Validity of the main effect of SC fluency

SC fluency can be impaired after penetrating missile injury to frontal, temporal and parietal regions of the left hemisphere (Newcombe, 1969). But in patients who are not aphasic, lesions of prefrontal cortex have a particularly deleterious effect upon verbal fluency (Owen et al., 1990; Baldo and Shimamura, 1998). Although deficits are produced by lesions of either hemisphere, left prefrontal lesions give rise to the more severe impairment (Baldo and Shimamura, 1998). Preservation of so‐called ‘automatic speech’ (including the kinds of OS used in this study) has been reported in the context of severe aphasic impairment on language and speech tasks that are less ‘prepared’ (Albert et al., 1981). Clearly, SC fluency maximizes the demand on search mechanisms within the internal lexicon, while ‘automatic speech’ (OS) tasks minimize that information processing load when a fixed, prespecified sequence of items can be ‘automatically’ articulated. By contrast, tasks such as SC fluency are paradigm examples of ‘intrinsic generation’ (Goldman‐Rakic, 1987). That is, sequences of discrete responses that meet the criteria must be made in the absence of any external guidance other than the instructional set itself and without the possibility of pre‐preparing particular responses. Evidence from both monkeys and man suggests that such task demands draw heavily upon the dorsolateral prefrontal cortex (Goldman‐Rakic, 1987). Bilateral activation of the middle frontal gyrus shown in Table 1, when SC fluency is contrasted with OS fluency, is thus consistent with what is known from lesion studies about the functions of these areas.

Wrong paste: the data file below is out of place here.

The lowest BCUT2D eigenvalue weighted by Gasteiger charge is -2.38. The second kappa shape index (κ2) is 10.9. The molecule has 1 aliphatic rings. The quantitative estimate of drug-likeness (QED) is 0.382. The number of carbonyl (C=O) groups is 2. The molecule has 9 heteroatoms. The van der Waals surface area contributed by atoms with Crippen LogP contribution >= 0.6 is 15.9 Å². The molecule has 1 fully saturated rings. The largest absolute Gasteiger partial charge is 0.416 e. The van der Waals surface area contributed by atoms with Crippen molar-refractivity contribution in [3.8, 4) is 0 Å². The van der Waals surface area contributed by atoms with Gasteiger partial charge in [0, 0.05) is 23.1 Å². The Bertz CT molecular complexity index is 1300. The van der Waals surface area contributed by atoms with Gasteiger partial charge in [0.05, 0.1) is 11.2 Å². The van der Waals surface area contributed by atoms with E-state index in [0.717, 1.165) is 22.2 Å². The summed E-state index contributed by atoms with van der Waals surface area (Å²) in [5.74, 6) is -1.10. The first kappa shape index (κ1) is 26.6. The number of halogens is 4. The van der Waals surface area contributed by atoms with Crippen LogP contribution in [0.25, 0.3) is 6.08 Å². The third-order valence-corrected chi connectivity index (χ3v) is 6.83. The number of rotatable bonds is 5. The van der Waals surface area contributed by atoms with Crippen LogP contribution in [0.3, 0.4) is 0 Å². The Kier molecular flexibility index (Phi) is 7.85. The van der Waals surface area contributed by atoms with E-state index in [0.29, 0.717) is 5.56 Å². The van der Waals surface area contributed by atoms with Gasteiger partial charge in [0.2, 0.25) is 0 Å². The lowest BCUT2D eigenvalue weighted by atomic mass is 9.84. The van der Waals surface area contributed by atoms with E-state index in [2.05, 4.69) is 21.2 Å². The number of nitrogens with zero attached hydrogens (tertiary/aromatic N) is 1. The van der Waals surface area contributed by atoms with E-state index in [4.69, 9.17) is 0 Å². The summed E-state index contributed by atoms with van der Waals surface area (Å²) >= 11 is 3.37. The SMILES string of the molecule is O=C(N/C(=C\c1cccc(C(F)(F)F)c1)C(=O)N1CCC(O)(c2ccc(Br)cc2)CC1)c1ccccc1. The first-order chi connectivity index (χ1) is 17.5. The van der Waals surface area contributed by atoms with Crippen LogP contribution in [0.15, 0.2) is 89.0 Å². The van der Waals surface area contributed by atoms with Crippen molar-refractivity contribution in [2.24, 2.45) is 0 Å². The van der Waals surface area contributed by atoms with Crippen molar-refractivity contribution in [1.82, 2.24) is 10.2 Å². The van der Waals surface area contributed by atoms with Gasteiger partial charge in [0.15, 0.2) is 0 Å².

There is also previous evidence from functional neuroimaging that strong activation of dorsolateral prefrontal cortex is associated with SC fluency. This result has been found in normal volunteers (Frith et al., 1991), and in patients with temporal lobe epilepsy (Lehéricy et al., 2000). In some studies, the stronger activations are found bilaterally in the inferior frontal gyrus (Pihlajamäki et al., 2000). Similar prefrontal activations are seen when subjects perform verbal fluency tasks in which the items are specified by a particular first letter (Phelps et al., 1997; Schlösser et al., 1998; Pujol et al., 1999). More generally, dorsolateral cortex is implicated in the selection of responses from memory rather than the maintenance of responses within WM (Rowe et al., 2000). By contrast, automatic speech (our OS fluency) does not significantly activate dorsolateral prefrontal cortex (Wildgruber et al., 1996; Brookheimer et al., 2000), although it does activate Broca’s area on the left (Wildgruber et al., 1996; Brookheimer et al., 2000). Likewise, Broca’s area is activated by initial letter fluency tasks (Hinke et al., 1993; Mummery et al., 1996). That Broca’s area is more highly activated in SC fluency than in OS fluency (Table 1) is consistent with the former task, imposing a greater load on the strategic control of phonological processing (Fiez, 1997). This region is also implicated in WM (de Fockert et al., 2001): verbal fluency tasks place some load on WM given the requirement that subjects do not repeat previously produced items. We found no significant activations specific to OS fluency (relative to SC fluency); hence our data do not support the claim that automatic speech is the prerogative of the right hemisphere (Ryding et al., 1987).